Meanwhile, Federal investigators wiretapped the phone lines of Trump’s longtime lawyer Michael Cohen before the FBI seized records and documents in a raid last month on his offices, hotel room and home. NBC news said it was unclear how long the wiretap had been authorized, but it was in place in the weeks before the April 9 raids in New York targeting the lawyer. At least one call between a phone line associated with Cohen and the White House was spotted, though not necessarily recorded. Like a search warrant, a wiretap can be authorized when a judge determines there is probable cause to believe a person has committed a crime. But there is an added burden of showing the criminal behavior is ongoing and that there is no other way to reasonably obtain the information. Authorities must re-apply for the wiretap every 30 days. Because Cohen is a lawyer, prosecutors likely took multiple steps to address concerns that a wiretap would violate attorney-client privilege.
Tesla reported earnings after the closing bell Wednesday – actually they reported a big loss and that Model 3 production was less than half what they have promised. Nothing new there. Then CEO Elon Musk presided over a contentious conference call with analysts. Musk cut off an analyst asking about the company’s need to raise additional money from investors. Musk dismissed one analyst’s question about gross margin by calling the question “boring” and “not cool”. At one point, Musk even told one analyst: “We have no interest in satisfying the desires of day traders. I couldn’t care less. Please sell our stock and don’t buy it.” Tesla’s stock dropped more than 8% this morning and closed the session down 5.5%. And while the share price took a hit, Musk was not really off base about the idea that investors should not be acting like day traders, and that many analysts can’t see the forest of the future through the trees of negativity. Musk is an innovator; Wall Street analysts are not. Like oil and water – they do not mix. I don’t know what this means in the longer term for Tesla and Musk, but Tesla is making really interesting cars and Musk is one of the most intriguing and innovative people in business these days, for better or worse. Wall Street tends to siphon value rather than create it. Most conference calls are drier than the Sahara. And most Wall Street analysts are little more than nattering nabobs of negativity, deeply conflicted at that.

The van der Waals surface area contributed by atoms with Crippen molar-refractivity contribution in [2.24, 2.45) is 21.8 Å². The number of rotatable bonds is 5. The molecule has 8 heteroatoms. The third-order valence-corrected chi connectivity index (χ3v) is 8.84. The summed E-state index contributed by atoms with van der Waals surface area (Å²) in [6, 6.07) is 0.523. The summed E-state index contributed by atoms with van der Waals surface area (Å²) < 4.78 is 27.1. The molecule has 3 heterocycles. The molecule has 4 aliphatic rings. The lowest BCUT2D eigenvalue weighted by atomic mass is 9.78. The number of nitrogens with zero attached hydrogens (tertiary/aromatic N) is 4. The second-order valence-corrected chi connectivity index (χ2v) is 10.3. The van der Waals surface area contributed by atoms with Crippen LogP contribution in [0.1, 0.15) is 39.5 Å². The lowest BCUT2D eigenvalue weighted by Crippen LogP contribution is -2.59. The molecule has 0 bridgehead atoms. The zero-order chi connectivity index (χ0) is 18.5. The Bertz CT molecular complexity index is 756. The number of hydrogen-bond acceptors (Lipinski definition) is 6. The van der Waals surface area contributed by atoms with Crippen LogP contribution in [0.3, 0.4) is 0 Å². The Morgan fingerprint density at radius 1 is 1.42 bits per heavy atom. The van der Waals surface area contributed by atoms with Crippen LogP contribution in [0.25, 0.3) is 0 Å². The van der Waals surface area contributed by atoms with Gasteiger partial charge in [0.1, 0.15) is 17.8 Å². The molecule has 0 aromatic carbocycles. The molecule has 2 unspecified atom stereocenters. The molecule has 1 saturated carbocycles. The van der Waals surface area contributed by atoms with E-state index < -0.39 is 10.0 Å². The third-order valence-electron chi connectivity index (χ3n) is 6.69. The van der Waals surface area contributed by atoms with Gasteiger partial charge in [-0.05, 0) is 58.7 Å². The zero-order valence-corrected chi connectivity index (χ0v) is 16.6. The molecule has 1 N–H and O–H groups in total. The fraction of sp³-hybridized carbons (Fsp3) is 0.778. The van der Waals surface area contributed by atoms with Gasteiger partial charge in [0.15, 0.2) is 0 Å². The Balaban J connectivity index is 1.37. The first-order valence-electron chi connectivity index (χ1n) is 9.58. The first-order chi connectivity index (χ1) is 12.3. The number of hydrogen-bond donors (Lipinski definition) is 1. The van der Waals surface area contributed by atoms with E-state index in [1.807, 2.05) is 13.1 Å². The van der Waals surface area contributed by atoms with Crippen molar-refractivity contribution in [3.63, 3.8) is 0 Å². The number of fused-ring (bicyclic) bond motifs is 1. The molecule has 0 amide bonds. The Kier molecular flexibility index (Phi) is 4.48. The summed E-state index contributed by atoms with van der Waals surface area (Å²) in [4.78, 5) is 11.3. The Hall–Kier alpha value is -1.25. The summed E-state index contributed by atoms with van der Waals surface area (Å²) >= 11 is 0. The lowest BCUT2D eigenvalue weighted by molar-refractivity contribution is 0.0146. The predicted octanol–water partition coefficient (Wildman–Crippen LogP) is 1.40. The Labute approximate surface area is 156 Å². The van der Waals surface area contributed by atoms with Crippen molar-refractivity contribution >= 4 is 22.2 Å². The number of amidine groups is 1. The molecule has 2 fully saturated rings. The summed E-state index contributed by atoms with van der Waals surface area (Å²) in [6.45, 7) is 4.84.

Federal prosecutors in Detroit have unsealed charges against former Volkswagen AG Chief Executive Martin Winterkorn, accusing him of conspiring to mislead regulators about the VW’s diesel emissions cheating. In 2017, Volkswagen pleaded guilty to fraud, obstruction of justice and falsifying statements in Detroit as part of a $4.3 billion settlement reached with the U.S. Justice Department in January over the automaker’s diesel emissions scandal and agreed to three years of oversight by a former U.S. deputy attorney general. In total, VW has agreed to spend more than $25 billion in the United States to address claims from owners, environmental regulators, states and dealers and offered to buy back about 500,000 polluting U.S. vehicles. Volkswagen had initially suggested that only lower-level executives knew of the cheating. The indictment reopens the question of whether other senior executives knew about the scandal.
Cardinal Health shares plunged 21% after the company reported a third-quarter profit miss and lowered its 2018 adjusted earnings-per-share guidance.
American International Group shares slumped 5.3%, after the insurer missed profit estimates for the first quarter. It was the stock’s biggest percentage loss since Feb. 15, 2017.
Kraft Heinz shares rose 1.4% after topping Wall Street estimates.
FireEye closed up by 9.7% after the security-software maker lifted its full-year guidance as sales beat forecasts.
Square Inc. dropped 1% after the payments company posted earnings and shed light on its spending plans and bitcoin business.
New York Times fell 1.3% after it reported first-quarter earnings that beat expectations.
Activision Blizzard shares fell 5% after its earnings results were inadvertently released early, and the stock was halted as the first-quarter numbers were officially released during the regular session. The numbers actually beat estimates.
Tomorrow morning the Labor Department releases the monthly Jobs Report. Most estimates call for 185,000 to 190,000 new jobs last month, after a surprisingly small 103,000 increase in March. If the numbers come in strong, we could see the unemployment rate dip to 4.0% from 4.1%, where it has been stuck for 6 months.
The Arizona Legislature passed a state budget early Thursday that included nearly $273 million aimed at giving teachers pay raises. Gov. Doug Ducey signed the bill early this morning. Teachers did not get everything they wanted, but they won substantial gains from reluctant lawmakers.So, it is back to class tomorrow.